08/13/18 4:00pm

NEARLY 100 MEYERLAND HOUSES WILL SOON BE UP OFF THE GROUND Forty homes total have now been elevated in Meyerland and 57 are currently on the way up, reports Nancy Sarnoff. Their boosters are seeking the same degree of flood protection enjoyed by the 29 percent of Meyerland homeowners whose houses have never flooded in the past. A few elevations have been paid for by the City of Houston; others were self-funded. [Houston Chronicle ($); previously on Swamplot] Photo of 4718 N. Braeswood Blvd.: Christine Gerbode

08/09/18 5:15pm

Houston’s latest Bacco-branded wine venue Bacco’s Wine Garden has begun its takeover of 3611 Montrose Blvd. by adding this corral to the house’s front parking lot, although nothing’s being consumed on site yet; a TABC application is still pending approval. Now enclosed within the pen: the gable-roofed sign once colored by the logo for Tony’s Place, the homeless center for LGBT youth under 26 that relocated last summer to a Midtown space it shares with the Salvation Army’s own youth shelter on McGowen St.

On the north side of the building, Bacco’s’s own sign is now up:

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Bacco’s Wine Garden
08/09/18 2:15pm

A Swamplot reader sends a photo (top) of the trees that appear to have grown up outside the former McGowen Cleaners real fast since plant life was first added to the bed (above) earlier this year. That’s because the crew now converting the place into a restaurant called Vibrant tore out the bushier trees just over a week ago and replaced them with a row of taller new cedars.

The swap-out left the bed short on plant life last Wednesday and Thursday:

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Growth Spurt
08/08/18 1:30pm

Add F45 Training to the list of businesses taking over warehouses next to where I-45 will run over a few of its own once its rerouted through East Downtown. That’s the gym’s black box in the photo at top, neighbored by the Ferris wheel that new-ish bar Truck Yard recently installed in its own next-door lot. North of an adjacent portion of the building that F45 hasn’t touched, exterior work added new horizontal siding a couple shades darker than the previous off-white onto the structure, as well as the doorway — pictured above — atop which the national fitness chain has been flexing its COMING SOON signage for the past few months.

A permit filed yesterday for the building at 1110 Hutchins indicates rehab work is about to head inside to deal with a 2,650-sq.-ft. portion of its space. It’s 10,000 sq.-ft. total and backs up nearly halfway down the block on Lamar St. where it stands off from the south side of the Kim Hung Supermarket, long-whispered to be about to be demolished for something much taller.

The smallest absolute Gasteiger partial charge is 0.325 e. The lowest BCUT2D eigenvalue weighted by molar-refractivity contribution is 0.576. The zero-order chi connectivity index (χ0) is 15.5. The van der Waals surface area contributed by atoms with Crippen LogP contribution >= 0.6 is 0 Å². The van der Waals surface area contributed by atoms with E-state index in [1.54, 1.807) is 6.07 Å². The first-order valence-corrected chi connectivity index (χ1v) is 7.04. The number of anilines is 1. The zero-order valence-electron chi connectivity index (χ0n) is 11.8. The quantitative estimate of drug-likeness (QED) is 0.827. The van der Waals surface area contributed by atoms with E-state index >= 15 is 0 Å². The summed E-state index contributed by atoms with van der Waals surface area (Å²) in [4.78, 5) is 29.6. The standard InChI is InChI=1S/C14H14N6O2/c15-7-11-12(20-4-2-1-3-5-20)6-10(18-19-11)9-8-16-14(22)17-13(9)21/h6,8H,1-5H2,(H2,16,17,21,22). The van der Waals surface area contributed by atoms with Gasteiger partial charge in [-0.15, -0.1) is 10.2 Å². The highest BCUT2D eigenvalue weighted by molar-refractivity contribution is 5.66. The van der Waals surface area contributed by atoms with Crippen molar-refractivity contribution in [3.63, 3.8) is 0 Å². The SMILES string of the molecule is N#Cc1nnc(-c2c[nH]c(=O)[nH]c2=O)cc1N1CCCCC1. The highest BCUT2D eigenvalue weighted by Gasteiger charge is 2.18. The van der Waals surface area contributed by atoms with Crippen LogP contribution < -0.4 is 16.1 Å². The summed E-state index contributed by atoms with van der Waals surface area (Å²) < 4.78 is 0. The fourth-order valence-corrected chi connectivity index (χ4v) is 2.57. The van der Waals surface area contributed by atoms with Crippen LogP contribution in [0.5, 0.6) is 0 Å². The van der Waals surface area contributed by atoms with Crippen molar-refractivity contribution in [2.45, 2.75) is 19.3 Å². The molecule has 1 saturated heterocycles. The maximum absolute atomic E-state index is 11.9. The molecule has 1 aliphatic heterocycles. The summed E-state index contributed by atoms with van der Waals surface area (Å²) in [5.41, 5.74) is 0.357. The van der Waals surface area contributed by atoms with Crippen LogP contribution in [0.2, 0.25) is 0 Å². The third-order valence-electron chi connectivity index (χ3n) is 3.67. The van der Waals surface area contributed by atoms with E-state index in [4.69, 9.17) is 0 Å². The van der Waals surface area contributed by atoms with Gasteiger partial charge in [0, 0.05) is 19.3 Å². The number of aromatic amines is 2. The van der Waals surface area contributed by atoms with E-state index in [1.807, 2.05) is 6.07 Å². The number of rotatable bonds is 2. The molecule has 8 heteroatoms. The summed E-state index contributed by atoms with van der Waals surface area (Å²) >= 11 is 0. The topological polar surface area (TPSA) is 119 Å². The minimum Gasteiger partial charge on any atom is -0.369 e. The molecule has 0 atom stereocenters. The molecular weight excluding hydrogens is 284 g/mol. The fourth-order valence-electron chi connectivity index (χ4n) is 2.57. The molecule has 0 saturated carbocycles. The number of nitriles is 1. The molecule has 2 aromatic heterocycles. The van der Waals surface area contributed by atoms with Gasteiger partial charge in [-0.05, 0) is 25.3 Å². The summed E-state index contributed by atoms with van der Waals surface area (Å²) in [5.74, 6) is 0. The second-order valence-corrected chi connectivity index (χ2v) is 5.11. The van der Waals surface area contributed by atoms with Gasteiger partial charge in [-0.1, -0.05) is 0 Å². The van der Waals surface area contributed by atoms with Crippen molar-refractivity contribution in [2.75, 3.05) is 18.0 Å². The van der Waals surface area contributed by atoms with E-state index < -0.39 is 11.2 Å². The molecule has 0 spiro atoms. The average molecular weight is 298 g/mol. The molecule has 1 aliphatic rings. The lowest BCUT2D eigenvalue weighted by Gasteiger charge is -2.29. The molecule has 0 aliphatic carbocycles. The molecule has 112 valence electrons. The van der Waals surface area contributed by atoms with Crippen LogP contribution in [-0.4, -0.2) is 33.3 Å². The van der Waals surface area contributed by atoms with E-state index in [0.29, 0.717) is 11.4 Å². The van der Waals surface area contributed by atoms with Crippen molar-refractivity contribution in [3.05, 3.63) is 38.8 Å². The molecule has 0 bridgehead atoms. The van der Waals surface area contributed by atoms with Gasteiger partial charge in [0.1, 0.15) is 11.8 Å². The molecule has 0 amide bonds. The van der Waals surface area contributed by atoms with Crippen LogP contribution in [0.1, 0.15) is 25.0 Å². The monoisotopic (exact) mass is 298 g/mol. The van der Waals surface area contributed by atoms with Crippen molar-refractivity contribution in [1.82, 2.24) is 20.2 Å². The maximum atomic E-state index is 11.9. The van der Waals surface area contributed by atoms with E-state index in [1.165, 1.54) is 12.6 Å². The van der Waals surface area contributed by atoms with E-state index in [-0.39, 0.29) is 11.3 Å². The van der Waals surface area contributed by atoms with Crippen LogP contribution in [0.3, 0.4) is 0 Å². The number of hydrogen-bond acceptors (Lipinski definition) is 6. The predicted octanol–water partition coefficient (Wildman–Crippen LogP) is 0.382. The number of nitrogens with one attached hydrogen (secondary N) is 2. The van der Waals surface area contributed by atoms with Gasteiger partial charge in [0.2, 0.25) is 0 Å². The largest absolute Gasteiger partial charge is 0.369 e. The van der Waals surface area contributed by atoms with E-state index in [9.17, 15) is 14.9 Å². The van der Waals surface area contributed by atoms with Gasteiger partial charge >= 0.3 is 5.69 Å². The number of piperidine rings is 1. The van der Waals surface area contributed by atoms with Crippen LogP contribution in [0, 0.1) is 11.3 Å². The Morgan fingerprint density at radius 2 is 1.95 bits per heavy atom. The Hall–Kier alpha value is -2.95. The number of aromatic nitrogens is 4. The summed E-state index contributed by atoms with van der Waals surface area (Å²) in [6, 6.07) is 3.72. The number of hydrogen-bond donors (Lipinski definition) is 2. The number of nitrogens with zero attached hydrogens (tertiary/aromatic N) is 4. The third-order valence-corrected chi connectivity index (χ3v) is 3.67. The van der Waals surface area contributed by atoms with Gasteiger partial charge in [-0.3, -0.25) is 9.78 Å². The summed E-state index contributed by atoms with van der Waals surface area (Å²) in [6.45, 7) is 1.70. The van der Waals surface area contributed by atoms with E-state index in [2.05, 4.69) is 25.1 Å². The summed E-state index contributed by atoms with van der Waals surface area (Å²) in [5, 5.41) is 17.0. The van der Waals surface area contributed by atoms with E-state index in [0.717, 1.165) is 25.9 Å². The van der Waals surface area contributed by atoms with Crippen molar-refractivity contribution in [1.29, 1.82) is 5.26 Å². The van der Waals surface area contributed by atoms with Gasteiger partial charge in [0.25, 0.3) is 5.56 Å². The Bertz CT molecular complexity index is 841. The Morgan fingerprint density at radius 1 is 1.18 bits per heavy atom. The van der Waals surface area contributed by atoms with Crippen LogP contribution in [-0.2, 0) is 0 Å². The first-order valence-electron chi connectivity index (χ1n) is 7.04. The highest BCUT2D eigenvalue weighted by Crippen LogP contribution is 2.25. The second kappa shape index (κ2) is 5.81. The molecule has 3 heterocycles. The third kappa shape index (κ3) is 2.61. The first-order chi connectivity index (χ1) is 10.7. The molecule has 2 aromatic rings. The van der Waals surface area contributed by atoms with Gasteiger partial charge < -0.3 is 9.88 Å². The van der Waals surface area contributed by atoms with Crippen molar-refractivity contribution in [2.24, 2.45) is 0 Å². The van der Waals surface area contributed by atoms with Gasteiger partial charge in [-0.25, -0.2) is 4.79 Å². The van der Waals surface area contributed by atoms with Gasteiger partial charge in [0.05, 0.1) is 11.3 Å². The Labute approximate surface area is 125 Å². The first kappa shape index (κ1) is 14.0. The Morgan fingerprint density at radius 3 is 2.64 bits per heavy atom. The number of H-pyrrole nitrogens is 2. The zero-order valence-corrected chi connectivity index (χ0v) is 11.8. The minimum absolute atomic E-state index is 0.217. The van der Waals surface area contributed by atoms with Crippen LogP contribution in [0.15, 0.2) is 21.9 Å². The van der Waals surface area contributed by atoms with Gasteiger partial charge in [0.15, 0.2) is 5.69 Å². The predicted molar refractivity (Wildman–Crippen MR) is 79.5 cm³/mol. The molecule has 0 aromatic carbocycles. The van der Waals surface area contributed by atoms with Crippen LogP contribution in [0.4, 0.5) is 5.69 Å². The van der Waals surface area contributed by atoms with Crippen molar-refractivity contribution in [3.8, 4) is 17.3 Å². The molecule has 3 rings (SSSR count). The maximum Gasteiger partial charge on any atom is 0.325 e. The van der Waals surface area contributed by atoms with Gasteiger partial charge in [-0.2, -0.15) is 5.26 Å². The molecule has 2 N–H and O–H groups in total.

Photos: F45 Training

Bodybuilding Buildings
08/02/18 12:30pm

Magnolia’s Ice Cream & More is now grooming the former Park Place Pharmacy building 2 blocks west of the Gulf Fwy. for what’ll be its second creamery. Although the pharmacy building lost its original signage — pictured above in 2012 — sometime before MMA gym Metro Fight Club took it over a few years ago (to be followed briefly by Friends Lifestyle Lounge), the rest of the exterior has remained more or less frozen in time since its construction in 1950.

Already the corner of the building has earned its stripes (and drive-thru window) as part of its entry into food service. In its final form, the structure will also feature a new ice cream sign in place of the former RX mark:

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The Best Medicine
08/02/18 10:30am

SOUTHWEST KEY SAYS EMANCIPATION DETENTION CENTER NEARLY READY TO WELCOME KIDS, CITY SAYS NOT WITHOUT PROPER PAPERS The nonprofit looking to house unaccompanied children who crossed the border illegally in the complex at 419 Emancipation Ave. tells the Chronicle‘s Lomi Kriel and Mike Morris it’s only seeking one more permit — okaying a commercial kitchen — before it plans to open the East Downtown facility. And even if that paperwork doesn’t arrive, company officials say, they could just open up anyway with food procured by some other means. But according to city officials, 2 permits the building received back in June — a certificate of occupancy and safety survey — are void because both came through based on the structure’s designation as a “shelter.” Houston’s fire chief now says the complex is more of a “custodial care facility” — a classification with different requirements for city sign-offs since “the occupants are not going to be free to enter and exit as they wish.” His recommendation: start the application process for those 2 documents over from scratch. [Houston Chronicle ($); previously on Swamplot] Photo: LoopNet

08/01/18 1:00pm

After and before views show off the dramatic change of face that’s transformed 311 Travis St. as part of the prep-work for its new Tiki-themed bar occupant Kanaloa. The monochrome makeover began on the lower façade a few weeks ago before proceeding upstairs where it wrapped up last week. “We want this to be a hidden oasis in downtown,” the venue’s owner told Eater in March, hinting at plans to renovate the 126-year-old Alltmont Building. Its canopies, window arches, and pediment are pretty well-hidden now — though the building does seem to stand out a bit as a whole amid the row of adjacent lighter brick structures fronting Market Square Park.

When Kanaloa opens, it will pick up where Market Square Bar & Grill — pictured below — left off last year:

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Tiki Torched
07/30/18 4:15pm

A Swamplot reader sends photos of a few street-fronting changes over at the new Pizza Motus moving in next to West University Masonic Lodge No. 1292: There’s now a sign on the storefront and some benches on the sidewalk outside it. A bit tougher to spot is the door in the middle of the concave façade; it recently turned green.

Former tenant Edloe St. Cafe had the whole place painted red during its time inside:

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On Deck in West U.
07/30/18 12:00pm

The owner of the vacant, 3,476-sq.-ft. King’s Center retail building a few blocks outside Beltway 8 has installed Smoothie King as its first new tenant. But the beverage chain doesn’t quite have the place under sovereign domain: developer Ancorian is still marketing the structure’s 2,400-sq.-ft. vacant majority.